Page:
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'Josh Is Coming Home': The Story Behind Utah Missionary's Release From One of Venezuela's Most Notorious Prisons


A Utah man is finally home after spending two years in one of Venezuela's worst prisons. 

Josh Holt enjoyed a homecoming Monday after meeting with President Donald Trump on Saturday. 

"They were a very difficult two years. Not the great vacation I was looking for," he said. 

The 26-year-old Mormon missionary traveled to the country in 2016 to marry fellow Mormon, Thamara Caleno, who he met online while looking to improve his Spanish. 

The two were waiting for her US visa when they were arrested in her family's apartment. 

Venezuela's police accused the two of dealing weapons and plotting to undermine the government, but the charges were unsubstantiated.

He, his wife and his family battled to regain their freedom from the Venezuelan government. 

While imprisoned, Holt said his life was threatened during a prison riot, according to The Associated Press.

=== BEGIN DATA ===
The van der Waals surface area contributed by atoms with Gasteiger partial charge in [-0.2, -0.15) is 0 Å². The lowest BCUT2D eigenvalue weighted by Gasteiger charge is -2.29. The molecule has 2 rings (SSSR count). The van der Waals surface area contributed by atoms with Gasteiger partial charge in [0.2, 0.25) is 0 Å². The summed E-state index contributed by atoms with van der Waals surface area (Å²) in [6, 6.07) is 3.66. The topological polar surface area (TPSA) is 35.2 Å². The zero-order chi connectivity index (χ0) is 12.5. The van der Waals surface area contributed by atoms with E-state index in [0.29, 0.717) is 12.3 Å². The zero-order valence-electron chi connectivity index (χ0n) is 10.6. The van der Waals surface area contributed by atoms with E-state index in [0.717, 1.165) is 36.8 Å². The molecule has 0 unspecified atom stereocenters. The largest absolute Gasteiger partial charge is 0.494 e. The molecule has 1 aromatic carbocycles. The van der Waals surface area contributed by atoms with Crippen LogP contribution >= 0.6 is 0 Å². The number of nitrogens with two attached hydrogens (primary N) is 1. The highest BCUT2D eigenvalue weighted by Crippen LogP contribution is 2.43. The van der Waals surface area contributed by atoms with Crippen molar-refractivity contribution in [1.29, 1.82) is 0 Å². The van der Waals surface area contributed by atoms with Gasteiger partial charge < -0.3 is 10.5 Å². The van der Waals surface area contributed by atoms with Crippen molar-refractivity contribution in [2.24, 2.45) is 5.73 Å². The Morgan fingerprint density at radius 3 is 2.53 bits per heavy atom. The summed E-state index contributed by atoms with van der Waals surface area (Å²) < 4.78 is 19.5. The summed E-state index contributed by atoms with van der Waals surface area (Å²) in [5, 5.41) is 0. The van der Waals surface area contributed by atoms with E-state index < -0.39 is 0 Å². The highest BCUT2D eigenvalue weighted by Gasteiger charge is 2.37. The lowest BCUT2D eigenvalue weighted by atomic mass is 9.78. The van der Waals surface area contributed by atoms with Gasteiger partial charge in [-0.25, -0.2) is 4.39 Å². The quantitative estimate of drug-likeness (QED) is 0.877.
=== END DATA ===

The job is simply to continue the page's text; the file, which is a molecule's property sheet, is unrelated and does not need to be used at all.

Last month, he issued a plea from the Venezuelan prison known as "The Dungeon."

"I need your help to get me out of this place," he said. "I have been begging my government for two years."

It was a cry of desperation that caught the attention of Sen. Bob Corker (R-TN). 

Corker, the powerful chairman of the Senate Foreign Relations Committee, showed up unexpectedly in Caracas to push for Holt's freedom.

But it was Republican Sen. Orrin Hatch's office that notified Holt's parents of their son's release.

"They called us at 4:30 am and said, 'You need to be on the plane. Josh is coming home,' " Laurie Holt, his mother, said. She recalled how they had to pack and get to the airport in 90 minutes. "This was the first time they actually said: 'Get to DC; he's being freed.'"

Laurie told The Associated Press she thinks Nicolas Maduro feared retaliation from the US and decided to act after her son appeared in the video. She added that after communication from the US senators' offices Maduro's "heart was softened."

It will be a long road to recovery for the couple. 

They were tired yet excited when they arrived at the Salt Lake City airport to a crowd holding signs with Holt's favorite color, green, and messages that read: "We never gave up." 

Holt's mother said her son is in good health but lost weight, suffered a number of bronchial problems and has a rotten tooth that needs checking out. His wife also has serious pain issues on one side of her body. 

Experts in treating people who have been held in captivity have debriefed the couple so they can begin to deal with the emotions from the traumatic experience. 

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